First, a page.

What happens when an organisation chooses not to engage?

I’ve been following unfolding of the excellent We Are Media project which is a community of people from nonprofits coming together curated by NTEN who are interested in learning and teaching about how social media strategies and tools can enable nonprofit organisations to create, compile, and distribute their stories and change the world. Working together the network aims to help identify and point to the best how-to guides and useful resources that cover all aspects of creating, aggregating, and distributing social media. The resulting curriculum will be live on the We Are Media wiki and will also cover important organisational adoption issues, strategy, ROI analysis, as well as the tools.

In the latest module, they are looking at the Return of Investment (ROI) of social media. In Beth Kanter’s recent post exploring where are the best resources to guide our thinking about Social Media Metrics, ROI, and Nonprofits?; Beth rounds up some great examples and opens up a discussion on measuring the benefits and also, if and how you can quantify the return.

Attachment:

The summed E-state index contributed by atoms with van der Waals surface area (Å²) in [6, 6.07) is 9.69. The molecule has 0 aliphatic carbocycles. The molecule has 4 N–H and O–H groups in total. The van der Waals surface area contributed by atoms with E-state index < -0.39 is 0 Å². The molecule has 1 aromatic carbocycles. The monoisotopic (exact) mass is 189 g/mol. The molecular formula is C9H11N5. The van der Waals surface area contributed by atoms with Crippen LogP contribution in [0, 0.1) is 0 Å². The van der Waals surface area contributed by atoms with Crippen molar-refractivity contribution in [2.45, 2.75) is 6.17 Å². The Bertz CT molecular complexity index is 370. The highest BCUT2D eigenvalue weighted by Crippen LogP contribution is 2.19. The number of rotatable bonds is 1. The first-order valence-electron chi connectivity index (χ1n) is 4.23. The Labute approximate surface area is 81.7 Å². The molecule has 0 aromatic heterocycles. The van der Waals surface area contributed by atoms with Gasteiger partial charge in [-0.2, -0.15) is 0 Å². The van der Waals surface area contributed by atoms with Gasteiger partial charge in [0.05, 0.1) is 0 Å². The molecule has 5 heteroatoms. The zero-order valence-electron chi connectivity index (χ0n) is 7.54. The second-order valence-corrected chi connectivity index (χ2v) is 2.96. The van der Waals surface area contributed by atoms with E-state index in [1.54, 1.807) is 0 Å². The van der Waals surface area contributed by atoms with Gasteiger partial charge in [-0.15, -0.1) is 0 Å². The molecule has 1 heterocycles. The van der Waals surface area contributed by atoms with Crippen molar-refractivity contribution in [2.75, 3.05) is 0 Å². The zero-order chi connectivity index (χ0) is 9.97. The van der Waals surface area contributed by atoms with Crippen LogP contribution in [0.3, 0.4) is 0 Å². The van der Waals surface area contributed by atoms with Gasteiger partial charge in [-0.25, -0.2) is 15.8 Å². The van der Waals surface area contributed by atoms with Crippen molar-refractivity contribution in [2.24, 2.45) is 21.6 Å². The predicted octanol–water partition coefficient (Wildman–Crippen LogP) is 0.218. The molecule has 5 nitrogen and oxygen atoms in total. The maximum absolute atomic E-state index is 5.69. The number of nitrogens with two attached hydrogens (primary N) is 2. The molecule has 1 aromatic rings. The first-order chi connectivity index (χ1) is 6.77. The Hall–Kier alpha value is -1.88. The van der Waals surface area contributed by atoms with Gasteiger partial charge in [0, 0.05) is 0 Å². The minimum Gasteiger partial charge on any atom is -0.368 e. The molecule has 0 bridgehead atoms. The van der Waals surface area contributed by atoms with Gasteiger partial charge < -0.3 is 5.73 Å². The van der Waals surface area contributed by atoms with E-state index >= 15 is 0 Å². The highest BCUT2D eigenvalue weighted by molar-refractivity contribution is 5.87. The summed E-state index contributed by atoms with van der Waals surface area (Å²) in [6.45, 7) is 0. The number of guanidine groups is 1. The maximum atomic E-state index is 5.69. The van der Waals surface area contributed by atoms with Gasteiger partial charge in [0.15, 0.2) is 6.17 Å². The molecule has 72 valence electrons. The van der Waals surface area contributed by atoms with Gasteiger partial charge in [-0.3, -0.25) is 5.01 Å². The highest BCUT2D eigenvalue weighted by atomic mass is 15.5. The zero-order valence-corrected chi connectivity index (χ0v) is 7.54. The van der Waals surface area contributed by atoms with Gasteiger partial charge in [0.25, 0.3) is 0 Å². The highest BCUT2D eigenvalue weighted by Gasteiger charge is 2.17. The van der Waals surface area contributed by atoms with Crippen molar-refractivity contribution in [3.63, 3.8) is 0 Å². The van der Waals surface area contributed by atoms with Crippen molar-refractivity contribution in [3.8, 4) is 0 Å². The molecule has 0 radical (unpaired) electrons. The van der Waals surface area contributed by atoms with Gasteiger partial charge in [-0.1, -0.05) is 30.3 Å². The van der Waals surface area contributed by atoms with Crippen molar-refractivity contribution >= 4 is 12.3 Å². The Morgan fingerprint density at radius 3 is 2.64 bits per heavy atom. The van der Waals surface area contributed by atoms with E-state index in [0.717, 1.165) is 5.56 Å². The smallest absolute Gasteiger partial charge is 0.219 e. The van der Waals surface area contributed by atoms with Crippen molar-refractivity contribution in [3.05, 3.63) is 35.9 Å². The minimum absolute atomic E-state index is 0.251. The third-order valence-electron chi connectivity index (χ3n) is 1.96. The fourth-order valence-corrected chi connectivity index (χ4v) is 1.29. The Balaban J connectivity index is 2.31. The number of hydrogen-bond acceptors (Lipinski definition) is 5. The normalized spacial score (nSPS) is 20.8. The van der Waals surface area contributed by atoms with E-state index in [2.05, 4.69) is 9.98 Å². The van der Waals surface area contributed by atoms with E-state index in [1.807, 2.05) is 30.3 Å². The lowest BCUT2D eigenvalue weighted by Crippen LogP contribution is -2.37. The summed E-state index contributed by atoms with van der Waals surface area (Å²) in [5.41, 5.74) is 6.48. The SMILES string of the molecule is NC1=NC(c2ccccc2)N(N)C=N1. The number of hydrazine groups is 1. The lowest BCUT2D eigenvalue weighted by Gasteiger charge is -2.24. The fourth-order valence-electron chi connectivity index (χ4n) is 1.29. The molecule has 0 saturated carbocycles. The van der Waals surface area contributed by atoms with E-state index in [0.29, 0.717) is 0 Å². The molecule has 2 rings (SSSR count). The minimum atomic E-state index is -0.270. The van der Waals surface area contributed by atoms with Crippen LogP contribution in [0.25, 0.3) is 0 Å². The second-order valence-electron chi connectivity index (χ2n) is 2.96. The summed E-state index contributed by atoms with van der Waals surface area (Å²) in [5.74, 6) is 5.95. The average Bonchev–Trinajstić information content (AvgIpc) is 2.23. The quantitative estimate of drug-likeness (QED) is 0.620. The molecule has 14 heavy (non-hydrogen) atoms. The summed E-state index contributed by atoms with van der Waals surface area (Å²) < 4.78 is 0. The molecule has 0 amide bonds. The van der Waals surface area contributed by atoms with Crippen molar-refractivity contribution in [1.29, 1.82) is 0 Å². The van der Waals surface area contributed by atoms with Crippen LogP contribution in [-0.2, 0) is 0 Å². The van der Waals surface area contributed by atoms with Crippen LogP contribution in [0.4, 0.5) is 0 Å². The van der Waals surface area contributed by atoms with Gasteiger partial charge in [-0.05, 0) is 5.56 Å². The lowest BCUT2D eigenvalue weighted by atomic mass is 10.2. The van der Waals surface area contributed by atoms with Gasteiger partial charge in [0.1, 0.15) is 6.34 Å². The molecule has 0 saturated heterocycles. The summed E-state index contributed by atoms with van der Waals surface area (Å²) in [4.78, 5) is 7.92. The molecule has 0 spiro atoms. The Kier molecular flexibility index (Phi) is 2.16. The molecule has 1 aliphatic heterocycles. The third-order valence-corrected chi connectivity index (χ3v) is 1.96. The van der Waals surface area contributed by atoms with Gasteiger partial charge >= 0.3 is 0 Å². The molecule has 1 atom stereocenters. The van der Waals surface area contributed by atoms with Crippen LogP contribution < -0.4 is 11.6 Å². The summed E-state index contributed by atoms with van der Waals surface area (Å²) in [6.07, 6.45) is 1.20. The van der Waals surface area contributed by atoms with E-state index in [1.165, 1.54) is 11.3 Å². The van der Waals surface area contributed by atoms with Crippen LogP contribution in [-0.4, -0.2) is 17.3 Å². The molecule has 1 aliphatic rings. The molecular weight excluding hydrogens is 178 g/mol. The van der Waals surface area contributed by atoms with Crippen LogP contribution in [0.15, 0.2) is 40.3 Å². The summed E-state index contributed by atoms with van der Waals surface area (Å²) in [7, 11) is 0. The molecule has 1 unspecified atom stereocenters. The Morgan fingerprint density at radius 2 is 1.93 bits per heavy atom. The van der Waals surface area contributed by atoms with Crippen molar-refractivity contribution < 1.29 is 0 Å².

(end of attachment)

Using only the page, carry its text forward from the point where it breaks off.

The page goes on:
Beth Dunn, another of my favourite bloggers and a contributor for the project and she’s recently posted an article ROI: the null hypothesis, which explores what happens when an organisation chooses not to engage; when they decide to play it ‘safe.’
In her article she raises a compelling argument looking at the risks to organisations that are not engaged in social media to reach out to their supporters, members and users.

Finally, over on this side of the pond, Steve Bridger has shared the presentation he recently delivered to staff at Action Aid, entitled “does it mean we have to change our jobs?”. The presentation summarises many of the issues that charities face in choosing whether to participate and how they can make the best use of social media and gives examples of ‘connected’ charities too.

Charities & The Social Web

View SlideShare presentation or Upload your own. (tags: groundswell agile)